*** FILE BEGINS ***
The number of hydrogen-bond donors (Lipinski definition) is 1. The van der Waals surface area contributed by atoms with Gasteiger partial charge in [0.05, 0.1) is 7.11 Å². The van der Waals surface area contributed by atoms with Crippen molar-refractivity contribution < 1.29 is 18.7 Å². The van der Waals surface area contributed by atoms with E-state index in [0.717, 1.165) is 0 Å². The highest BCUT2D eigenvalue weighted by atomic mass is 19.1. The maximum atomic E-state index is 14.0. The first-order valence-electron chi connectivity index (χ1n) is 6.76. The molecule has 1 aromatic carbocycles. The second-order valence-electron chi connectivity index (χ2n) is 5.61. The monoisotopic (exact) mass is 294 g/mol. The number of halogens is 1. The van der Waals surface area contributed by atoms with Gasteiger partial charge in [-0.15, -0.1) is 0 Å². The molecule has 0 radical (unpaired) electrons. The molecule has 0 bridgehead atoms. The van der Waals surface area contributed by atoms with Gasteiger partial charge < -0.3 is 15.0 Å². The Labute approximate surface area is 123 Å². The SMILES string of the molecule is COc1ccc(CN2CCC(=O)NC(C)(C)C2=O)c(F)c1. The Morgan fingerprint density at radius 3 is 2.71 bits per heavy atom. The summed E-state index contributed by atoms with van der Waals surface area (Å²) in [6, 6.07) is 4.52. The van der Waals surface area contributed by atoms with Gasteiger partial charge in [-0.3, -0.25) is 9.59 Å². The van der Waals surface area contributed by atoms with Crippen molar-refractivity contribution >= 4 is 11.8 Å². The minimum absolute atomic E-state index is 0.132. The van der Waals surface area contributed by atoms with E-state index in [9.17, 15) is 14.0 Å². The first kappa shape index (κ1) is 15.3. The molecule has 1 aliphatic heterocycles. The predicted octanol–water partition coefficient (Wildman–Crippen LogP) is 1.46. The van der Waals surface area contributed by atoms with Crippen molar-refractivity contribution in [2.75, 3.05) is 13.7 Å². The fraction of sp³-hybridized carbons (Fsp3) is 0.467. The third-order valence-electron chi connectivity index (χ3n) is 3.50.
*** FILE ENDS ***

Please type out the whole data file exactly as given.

The number of hydrogen-bond donors (Lipinski definition) is 1. The van der Waals surface area contributed by atoms with Gasteiger partial charge in [0.05, 0.1) is 7.11 Å². The van der Waals surface area contributed by atoms with Crippen molar-refractivity contribution < 1.29 is 18.7 Å². The van der Waals surface area contributed by atoms with E-state index in [0.717, 1.165) is 0 Å². The highest BCUT2D eigenvalue weighted by atomic mass is 19.1. The maximum atomic E-state index is 14.0. The first-order valence-electron chi connectivity index (χ1n) is 6.76. The molecule has 1 aromatic carbocycles. The second-order valence-electron chi connectivity index (χ2n) is 5.61. The monoisotopic (exact) mass is 294 g/mol. The number of halogens is 1. The van der Waals surface area contributed by atoms with Gasteiger partial charge in [-0.15, -0.1) is 0 Å². The molecule has 0 radical (unpaired) electrons. The molecule has 0 bridgehead atoms. The van der Waals surface area contributed by atoms with Gasteiger partial charge < -0.3 is 15.0 Å². The Labute approximate surface area is 123 Å². The SMILES string of the molecule is COc1ccc(CN2CCC(=O)NC(C)(C)C2=O)c(F)c1. The Morgan fingerprint density at radius 3 is 2.71 bits per heavy atom. The summed E-state index contributed by atoms with van der Waals surface area (Å²) in [6, 6.07) is 4.52. The van der Waals surface area contributed by atoms with Gasteiger partial charge in [-0.3, -0.25) is 9.59 Å². The van der Waals surface area contributed by atoms with Crippen molar-refractivity contribution >= 4 is 11.8 Å². The minimum absolute atomic E-state index is 0.132. The van der Waals surface area contributed by atoms with E-state index in [9.17, 15) is 14.0 Å². The first kappa shape index (κ1) is 15.3. The molecule has 1 aliphatic heterocycles. The predicted octanol–water partition coefficient (Wildman–Crippen LogP) is 1.46. The van der Waals surface area contributed by atoms with Crippen molar-refractivity contribution in [2.75, 3.05) is 13.7 Å². The fraction of sp³-hybridized carbons (Fsp3) is 0.467. The third-order valence-electron chi connectivity index (χ3n) is 3.50.